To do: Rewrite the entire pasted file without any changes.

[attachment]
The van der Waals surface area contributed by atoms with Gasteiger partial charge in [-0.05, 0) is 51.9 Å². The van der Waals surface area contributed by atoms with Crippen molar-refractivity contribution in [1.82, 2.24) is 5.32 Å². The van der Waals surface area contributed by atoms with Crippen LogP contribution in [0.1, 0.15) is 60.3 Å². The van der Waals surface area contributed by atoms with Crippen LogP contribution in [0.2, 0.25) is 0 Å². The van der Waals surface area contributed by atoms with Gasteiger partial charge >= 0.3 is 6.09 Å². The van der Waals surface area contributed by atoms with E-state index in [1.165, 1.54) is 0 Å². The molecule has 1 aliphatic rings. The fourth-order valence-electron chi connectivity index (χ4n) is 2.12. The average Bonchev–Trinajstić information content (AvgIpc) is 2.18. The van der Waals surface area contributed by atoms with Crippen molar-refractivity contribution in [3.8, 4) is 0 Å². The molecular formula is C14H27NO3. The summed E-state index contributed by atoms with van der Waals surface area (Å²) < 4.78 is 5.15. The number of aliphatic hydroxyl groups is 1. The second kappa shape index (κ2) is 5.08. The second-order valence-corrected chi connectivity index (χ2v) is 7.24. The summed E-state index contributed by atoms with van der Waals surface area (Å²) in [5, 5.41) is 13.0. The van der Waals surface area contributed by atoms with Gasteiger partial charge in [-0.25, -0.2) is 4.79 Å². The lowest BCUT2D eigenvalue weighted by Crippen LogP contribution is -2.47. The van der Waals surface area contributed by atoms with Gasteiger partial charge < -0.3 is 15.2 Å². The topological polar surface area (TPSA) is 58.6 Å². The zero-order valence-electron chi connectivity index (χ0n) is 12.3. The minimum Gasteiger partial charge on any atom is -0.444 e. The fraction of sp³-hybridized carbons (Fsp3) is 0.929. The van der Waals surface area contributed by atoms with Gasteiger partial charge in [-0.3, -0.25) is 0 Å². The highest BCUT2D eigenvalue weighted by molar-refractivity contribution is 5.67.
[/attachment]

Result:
The van der Waals surface area contributed by atoms with Gasteiger partial charge in [-0.05, 0) is 51.9 Å². The van der Waals surface area contributed by atoms with Crippen molar-refractivity contribution in [1.82, 2.24) is 5.32 Å². The van der Waals surface area contributed by atoms with Crippen LogP contribution in [0.1, 0.15) is 60.3 Å². The van der Waals surface area contributed by atoms with Crippen LogP contribution in [0.2, 0.25) is 0 Å². The van der Waals surface area contributed by atoms with Gasteiger partial charge >= 0.3 is 6.09 Å². The van der Waals surface area contributed by atoms with E-state index in [1.165, 1.54) is 0 Å². The molecule has 1 aliphatic rings. The fourth-order valence-electron chi connectivity index (χ4n) is 2.12. The average Bonchev–Trinajstić information content (AvgIpc) is 2.18. The van der Waals surface area contributed by atoms with Crippen molar-refractivity contribution in [3.8, 4) is 0 Å². The molecular formula is C14H27NO3. The summed E-state index contributed by atoms with van der Waals surface area (Å²) < 4.78 is 5.15. The number of aliphatic hydroxyl groups is 1. The second kappa shape index (κ2) is 5.08. The second-order valence-corrected chi connectivity index (χ2v) is 7.24. The summed E-state index contributed by atoms with van der Waals surface area (Å²) in [5, 5.41) is 13.0. The van der Waals surface area contributed by atoms with Gasteiger partial charge in [-0.25, -0.2) is 4.79 Å². The lowest BCUT2D eigenvalue weighted by Crippen LogP contribution is -2.47. The van der Waals surface area contributed by atoms with Gasteiger partial charge < -0.3 is 15.2 Å². The topological polar surface area (TPSA) is 58.6 Å². The zero-order valence-electron chi connectivity index (χ0n) is 12.3. The minimum Gasteiger partial charge on any atom is -0.444 e. The fraction of sp³-hybridized carbons (Fsp3) is 0.929. The van der Waals surface area contributed by atoms with Gasteiger partial charge in [-0.3, -0.25) is 0 Å². The highest BCUT2D eigenvalue weighted by molar-refractivity contribution is 5.67.